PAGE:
The ALA Midwinter workshop called “Unusual Opportunities to Enhance Your Resume” also had a speaker named Cindy Hirsch. She is law library fellow at the Daniel F. Cracchiolo Law Library at The University of Arizona’s College of Law. She came to speak to us about opportunities to become formal blog posters or guest posters for the Careers in Federal Libraries Blog:  www. careersinfederallibraries.wordpress.com

This a great chance for those of us that want careers in a federal library or other federal employment, to share information and help each other attain our professional goals. I think Cindy did a great job informing us of this exciting resource that we can contribute to! The workshop also went into how there is a CIFL Google Group (that I am apart of – and let me tell you- it is worth joining! You get so much great and current information about job opportunities), CIFL Facebook Group: www.facebook/CareersFedLibrary, CIFL Twitter: twitter.com/CareersFedLib, and LinkedIn group: http://www.linkedin.com/groups?home=&gid=4163470

I have to say that this workshop helped me realize the importance of networking and that participating in ALA events can go a long way- especially if you are willing to take on some responsibility to help with a committee and committees are. The workship also taught me about important resources that will help me with my job search. I am sorry if you missed out on this event. I hope my post(s) have been helpful!

 

Event Review: “Strategies for Resumes & Job Searching”

Guest blog by Janelle.Richardson@unt.edu

On Sunday, January 22nd I attended an ALA 2012 Midwinter workshop called “Strategies for Resumes and Job Searching”, conducted in the ALA Joblist Placement Center.

The first speaker was Michelle Chronister, who is/was a Presidential Management Fellow that is working for the U.S. General Services Administration as a Program Analyst and  Content Manager at the Federal Citizen Information Center. Michelle talked about her PMF experience. She started by sharing about the PMF program (www.pmf.gov). She explained that it is a highly competitive program and that she wishes more library science students would apply for it when they are about to graduate. She explained that they are looking for highly motivated individuals that can demonstrate that they would be devoted federal employees if selected as a PMF finalist. She went onto say that a PMF will work for two years while getting 80 hours of training each year until they are potentially offered a full time position from an agency. It was very interesting to learn from her because she had actually succeeded in the PMF selection process. I was surprised to learn much of the selection process for the program is about assess your what your professional character is like and if it will be a fit for working for the government. This was helpful to learn.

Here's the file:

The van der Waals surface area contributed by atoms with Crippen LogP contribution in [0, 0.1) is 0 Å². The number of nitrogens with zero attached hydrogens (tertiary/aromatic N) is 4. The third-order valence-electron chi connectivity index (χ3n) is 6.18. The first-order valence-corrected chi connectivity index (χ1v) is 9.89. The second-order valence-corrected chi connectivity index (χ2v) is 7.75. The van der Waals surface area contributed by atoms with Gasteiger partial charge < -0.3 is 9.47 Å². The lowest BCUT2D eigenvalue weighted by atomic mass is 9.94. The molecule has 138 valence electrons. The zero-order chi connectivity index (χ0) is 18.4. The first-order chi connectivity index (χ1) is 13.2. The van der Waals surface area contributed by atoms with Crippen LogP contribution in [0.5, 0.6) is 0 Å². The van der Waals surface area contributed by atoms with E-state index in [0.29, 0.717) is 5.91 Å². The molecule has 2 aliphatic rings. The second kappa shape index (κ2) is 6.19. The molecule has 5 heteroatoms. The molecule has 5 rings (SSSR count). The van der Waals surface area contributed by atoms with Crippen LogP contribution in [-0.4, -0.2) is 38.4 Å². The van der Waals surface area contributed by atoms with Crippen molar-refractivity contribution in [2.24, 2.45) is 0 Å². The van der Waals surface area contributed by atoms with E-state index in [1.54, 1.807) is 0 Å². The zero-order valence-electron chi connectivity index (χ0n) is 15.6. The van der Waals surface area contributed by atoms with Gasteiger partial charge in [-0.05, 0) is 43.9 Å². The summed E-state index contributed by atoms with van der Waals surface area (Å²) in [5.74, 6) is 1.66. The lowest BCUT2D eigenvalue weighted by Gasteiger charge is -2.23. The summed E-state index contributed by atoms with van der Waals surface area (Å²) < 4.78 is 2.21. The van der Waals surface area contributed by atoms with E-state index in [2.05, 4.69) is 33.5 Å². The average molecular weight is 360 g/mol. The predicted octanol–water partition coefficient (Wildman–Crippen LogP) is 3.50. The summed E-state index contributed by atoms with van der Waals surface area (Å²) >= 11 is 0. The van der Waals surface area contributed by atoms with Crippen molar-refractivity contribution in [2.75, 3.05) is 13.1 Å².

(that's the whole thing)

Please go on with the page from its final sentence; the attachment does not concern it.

Next at the “Strategies for Resumes and Job Searching” workshop, there was an extremely outgoing and inspiring speaker, named Virginia Sanchez.  She is an Intelligence Specialist working for the U.S. Navy. She began by sharing about two wonderful resources for Veterans that are looking for jobs–perhaps some of you are eligible for it… it was called the Feds Hire Vets (http://www.fedshirevets.gov/) and Hire Heroes USA (http://www.hireheroesusa.org/). If you qualify for this, you should really check out these sites. In addition to this, she gave some advice for job seekers that are still ringing in my ears: stay positive, don’t burn bridges, and stay connected. How true! It’s a simple system to follow and yet it is so effective and valuable to keep in mind. I actually thought about it this week when a coworker of mine took another position that he is excited about. I also found it extremely interesting to hear her share about how her affiliation with SALIS(Substance Abuse Librarians and Information Specialists grp.) made her resume stand out among a pool of applicants to get her a job at one point. I now realize the importance of displaying the organizations I am a member of on my resume. Very interesting point!